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1.3 Tutorial

Let’s compile some simple Scheme programs and learn how to work with their compiled Wasm forms.

As we all know, the answer to everything is simply 42. So, we should make sure that we can compile 42 to Wasm. To do so, import the (hoot compile) module and call the compile procedure.

scheme@(guile-user)> ,use (hoot compile)
scheme@(guile-user)> (define the-answer (compile 42))

The result is a Wasm module. There is a lot of stuff inside, but we’re not going to focus on that right now. We should load and run the module to verify that it outputs 42 like we expect. We can do so from the comfort of our Guile REPL because Hoot includes a Wasm interpreter. There’s no need to use a web browser or other Wasm runtime to try out small programs.

First, import the (hoot reflect) module. Then, instantiate the-answer to load it into the Wasm interpreter:

scheme@(guile-user)> ,use (hoot reflect)
scheme@(guile-user)> (define instance (hoot-instantiate the-answer))

All that’s left to do now is execute the program with hoot-load:

scheme@(guile-user)> (hoot-load instance)
$5 = 42

Ta-da! It feels kind of funny to compile a Scheme program to Wasm only to load it back into Scheme, but it’s a quick and easy way to test things out.

For cases when you simply want to compile an expression and see the result immediately, there is a faster method. Just use the compile-value procedure instead:

scheme@(guile-user)> (compile-value '(list 1 2 3))
$6 = #<hoot (1 2 3)>

With compile-value, the compiled Wasm module is thrown away, which is just fine for testing throwaway code.

Lists are cool and 42 is ultimately the answer to everything, but it would be a shame if we didn’t talk about compiling something a little more complicated. Let’s compile a simple, tail-recursive procedure! How about good ol’ factorial?

scheme@(guile-user)> (define hoot-factorial
                        '(let ()
                           (define (factorial x result)
                             (if (= x 1)
                                 (factorial (- x 1)
                                            (* result x))))

A Hoot procedure can be called just like a regular procedure:

scheme@(guile-user)> (hoot-factorial 5 1)
$7 = 120

The Hoot reflection in Guile is great for quickly iterating on code, but what we really want is to get our programs running in a web browser. We’ve compiled a couple of things to Wasm now, but the resulting modules have stayed within the confines of the Guile process. To make something that can be loaded by a web browser, we need to use the assembler to create a Wasm binary:

scheme@(guile-user)> (define hello (compile "Hello, world!"))
scheme@(guile-user)> ,use (wasm assemble)
scheme@(guile-user)> (define bin (assemble-wasm hello))

Now, create a new directory for this tutorial:

mkdir hoot-tutorial

Write the binary to disk in that directory:

scheme@(guile-user)> ,use (ice-9 binary-ports)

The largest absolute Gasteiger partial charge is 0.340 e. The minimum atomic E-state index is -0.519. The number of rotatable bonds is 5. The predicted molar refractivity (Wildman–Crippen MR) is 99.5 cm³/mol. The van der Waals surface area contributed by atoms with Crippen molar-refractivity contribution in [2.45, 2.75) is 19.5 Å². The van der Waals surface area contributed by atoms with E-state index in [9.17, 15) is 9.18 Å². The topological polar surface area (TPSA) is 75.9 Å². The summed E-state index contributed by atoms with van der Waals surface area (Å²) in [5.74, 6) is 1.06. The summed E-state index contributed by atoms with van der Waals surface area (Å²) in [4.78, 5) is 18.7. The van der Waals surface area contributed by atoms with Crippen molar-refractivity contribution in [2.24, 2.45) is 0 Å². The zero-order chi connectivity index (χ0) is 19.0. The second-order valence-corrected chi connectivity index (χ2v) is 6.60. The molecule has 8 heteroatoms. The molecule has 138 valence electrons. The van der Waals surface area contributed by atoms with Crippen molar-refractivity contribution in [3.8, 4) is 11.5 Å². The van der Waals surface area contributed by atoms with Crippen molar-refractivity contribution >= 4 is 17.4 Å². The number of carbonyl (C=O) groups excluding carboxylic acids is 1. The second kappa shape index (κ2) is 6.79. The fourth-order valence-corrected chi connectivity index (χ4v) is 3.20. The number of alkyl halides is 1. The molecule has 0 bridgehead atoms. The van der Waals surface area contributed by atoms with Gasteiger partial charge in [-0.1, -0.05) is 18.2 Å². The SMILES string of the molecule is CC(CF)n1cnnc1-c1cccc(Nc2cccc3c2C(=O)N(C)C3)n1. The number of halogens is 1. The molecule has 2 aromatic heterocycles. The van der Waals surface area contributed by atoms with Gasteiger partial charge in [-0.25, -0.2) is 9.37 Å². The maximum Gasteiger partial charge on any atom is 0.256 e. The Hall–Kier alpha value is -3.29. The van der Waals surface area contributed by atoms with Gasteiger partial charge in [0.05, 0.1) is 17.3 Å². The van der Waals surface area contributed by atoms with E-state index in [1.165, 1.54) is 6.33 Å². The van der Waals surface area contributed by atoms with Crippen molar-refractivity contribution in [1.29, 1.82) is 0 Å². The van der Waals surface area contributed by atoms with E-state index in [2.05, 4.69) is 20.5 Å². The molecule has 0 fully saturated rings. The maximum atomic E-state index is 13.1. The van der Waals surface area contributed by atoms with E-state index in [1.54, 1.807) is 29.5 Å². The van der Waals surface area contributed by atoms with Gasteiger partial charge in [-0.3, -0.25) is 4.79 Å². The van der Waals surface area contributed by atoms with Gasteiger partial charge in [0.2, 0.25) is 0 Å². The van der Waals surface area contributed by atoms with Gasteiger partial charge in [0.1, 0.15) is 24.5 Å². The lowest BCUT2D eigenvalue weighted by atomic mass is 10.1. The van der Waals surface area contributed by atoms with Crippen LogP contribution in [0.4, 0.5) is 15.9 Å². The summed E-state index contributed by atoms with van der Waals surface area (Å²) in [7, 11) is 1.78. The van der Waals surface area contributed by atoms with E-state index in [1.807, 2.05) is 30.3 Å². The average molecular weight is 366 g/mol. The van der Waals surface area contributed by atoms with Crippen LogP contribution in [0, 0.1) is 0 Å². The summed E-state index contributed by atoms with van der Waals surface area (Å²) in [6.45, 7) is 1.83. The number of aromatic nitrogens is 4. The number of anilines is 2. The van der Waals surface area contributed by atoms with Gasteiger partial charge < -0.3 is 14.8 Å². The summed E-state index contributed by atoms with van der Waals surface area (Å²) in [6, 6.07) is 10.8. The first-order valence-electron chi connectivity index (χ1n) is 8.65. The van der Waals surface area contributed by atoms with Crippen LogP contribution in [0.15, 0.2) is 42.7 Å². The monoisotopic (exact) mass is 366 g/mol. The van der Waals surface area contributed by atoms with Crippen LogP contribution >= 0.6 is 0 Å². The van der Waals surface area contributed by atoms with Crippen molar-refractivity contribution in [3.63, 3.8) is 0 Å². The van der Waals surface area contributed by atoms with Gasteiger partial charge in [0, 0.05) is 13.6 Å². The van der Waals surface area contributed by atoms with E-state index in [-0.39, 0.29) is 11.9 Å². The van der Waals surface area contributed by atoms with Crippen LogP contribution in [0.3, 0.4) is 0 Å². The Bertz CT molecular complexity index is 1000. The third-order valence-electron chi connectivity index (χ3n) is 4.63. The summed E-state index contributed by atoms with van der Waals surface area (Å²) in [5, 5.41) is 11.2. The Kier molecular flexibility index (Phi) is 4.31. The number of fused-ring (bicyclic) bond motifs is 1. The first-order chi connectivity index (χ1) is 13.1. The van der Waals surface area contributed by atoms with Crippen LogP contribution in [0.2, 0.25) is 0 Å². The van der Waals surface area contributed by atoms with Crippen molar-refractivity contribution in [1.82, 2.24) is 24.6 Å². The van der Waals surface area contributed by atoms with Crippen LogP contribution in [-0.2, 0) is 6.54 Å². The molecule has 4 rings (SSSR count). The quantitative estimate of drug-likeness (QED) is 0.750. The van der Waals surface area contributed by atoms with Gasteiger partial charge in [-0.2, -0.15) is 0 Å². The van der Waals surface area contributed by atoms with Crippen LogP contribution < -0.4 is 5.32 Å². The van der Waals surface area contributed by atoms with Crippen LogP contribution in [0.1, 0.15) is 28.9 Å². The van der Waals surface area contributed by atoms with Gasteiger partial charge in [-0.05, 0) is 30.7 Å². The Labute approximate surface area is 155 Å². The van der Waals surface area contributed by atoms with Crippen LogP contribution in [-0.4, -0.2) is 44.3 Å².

scheme@(guile-user)> (call-with-output-file "/path/to/hoot-tutorial/hello.wasm"
                       (lambda (port)
                         (put-bytevector port bin)))

To inspect Scheme values from JavaScript, Hoot provides the js-runtime/reflect.js library. Copy that file and its associated Wasm helper modules, js-runtime/reflect.wasm and js-runtime/wtf8.wasm, to the hoot-tutorial directory:

cd /path/to/hoot-tutorial
cp /path/to/guile-hoot/js-runtime/reflect.js .
mkdir js-runtime
cp /path/to/guile-hoot/js-runtime/reflect.wasm js-runtime/
cp /path/to/guile-hoot/js-runtime/wtf8.wasm js-runtime/

To run hello.wasm, we need a little JavaScript glue code. Let’s call this hello.js:

async function load() {
  const [message] = await Scheme.load_main("hello.wasm", {});
window.addEventListener("load", load);

We also need a minimal index.html web page to bring it all together:

<!DOCTYPE html>
    <script type="text/javascript" src="reflect.js"></script>
    <script type="text/javascript" src="hello.js"></script>
    Guile is a hoot!

The file tree in hoot-tutorial should look like this:


Finally, we need a local web server to serve the files. Fortunately, Guile includes all the building blocks we need to make a minimal one for the purposes of this tutorial. Save the following to web-server.scm:

(use-modules (ice-9 binary-ports) (ice-9 format) (ice-9 match)
             (web server) (web request) (web response) (web uri))

(define (extension file)
  (match (string-split file #\.)
    (() #f)
    ((_ ... ext) ext)))

(define (mime-type file-name)
  (or (assoc-ref '(("js" . application/javascript)
                   ("html" . text/html)
                   ("wasm" . application/wasm))
                 (extension file-name))

(define (render-file file-name)
  (values `((content-type . (,(mime-type file-name))))
          (call-with-input-file file-name get-bytevector-all)))

(define (not-found path)
  (values (build-response #:code 404) (string-append "Not found: " path)))

(define (directory? file-name)
  (eq? (stat:type (stat file-name)) 'directory))

(define (serve-file path)
  (let ((f (string-append (getcwd) (uri-decode path))))
    (if (and (file-exists? f) (not (directory? f)))
        (render-file f)
        (not-found path))))

(define (handle-request request body)
  (let ((method (request-method request))
        (path (uri-path (request-uri request))))
    (format #t "~a ~a\n" method path)
    (serve-file path)))

(run-server handle-request 'http '(#:port 8080))

Start the web server like so:

guile web-server.scm

Visit http://localhost:8080/index.html in your web browser, and if it is new enough to have Wasm GC enabled, you should see the text “Hello, world!” printed in the developer console.

We hope this tutorial has helped you get started with Hoot! Read on for full API documentation.

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